You all have a calendar at hand, so none of the opening bollocks this time. Straight to the point.
Martyn Cornell carries on with his lifetime mission of smashing the myths of beer history. This time is, once again, the turn of IPA. Mandatory reading, specially for those Wikipedia copypasters.
And speaking about mythical histories. Evan Rail sheds some light over the origins of Pilsner Urquell. Like many legends and myths, the one behind the birth of the most famous Czech beer traces is loosely based on facts. It turns out that, contrary to what I had speculated, the protest of the burghers did take place, but not quite for the reasons we have been made believe.
Back to the present where Garret Oliver speaks with lot of authority about the crimes against beer committed in the hospitality industry. I'd like to add another one, committed by most restaurants in this country, "not giving a shit".
The issue of negative reviews has been profusely discussed, everyone has their valid opinion about it, and it should be respected. However, the reality is that, whether those on the other side of the counter like it or not, there are a lot of people out there who would not shy of publishing a harsh review and Boak & Bailey offer advice on how to deal with them in a proper way. Nobody likes being told that they are doing something wrong, but if you are expecting money for your product or services, you must accept the rules of the game, and these include bad reviews (both fair and unfair).
And since it's reviews what we are talking about, a film blog explains why they believe ratings don't work and propose an alternative method. It's a double score system that rates both the quality and the rewatchability of a film. It could be easily applied to beer, quality and drinkability, to which I'd add availability. A beer you can drink whenever you fancy, it's always better than one you can only drink whenever the brewery/distributor does.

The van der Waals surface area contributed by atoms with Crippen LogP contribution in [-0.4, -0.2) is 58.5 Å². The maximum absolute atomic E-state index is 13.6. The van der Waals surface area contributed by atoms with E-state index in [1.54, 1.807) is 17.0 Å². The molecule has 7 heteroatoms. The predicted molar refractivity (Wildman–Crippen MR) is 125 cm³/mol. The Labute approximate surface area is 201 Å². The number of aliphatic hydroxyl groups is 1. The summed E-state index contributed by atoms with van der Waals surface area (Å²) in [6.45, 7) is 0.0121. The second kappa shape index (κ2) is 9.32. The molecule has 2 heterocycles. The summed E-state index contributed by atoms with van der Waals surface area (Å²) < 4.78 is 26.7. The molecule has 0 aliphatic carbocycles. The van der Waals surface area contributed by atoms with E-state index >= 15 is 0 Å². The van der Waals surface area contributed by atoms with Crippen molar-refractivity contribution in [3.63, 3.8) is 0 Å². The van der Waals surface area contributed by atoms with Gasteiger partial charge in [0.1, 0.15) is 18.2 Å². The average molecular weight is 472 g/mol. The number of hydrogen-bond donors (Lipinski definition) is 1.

A bit of humour, too, courtesy of Pete Brown, who in his Twitter asked how many beer bloggers it takes to change lightbulb and then published a compilation of the best answers.
To wrap this thing up, the bollocks of the month. I was going to write a whole post about it, but then I decided it wasn't worth it. Without further ado, it's an honour for me to introduce VG Nostrum, the "Gastronomic Beer". (and I thought "Gourmet" was the silliest possible appellative).
Choose your preferred Prague hotels and get free transport.
Hi, where can I try or buy the VG? Tnx :)ReplyDelete
In Spain, I think.Delete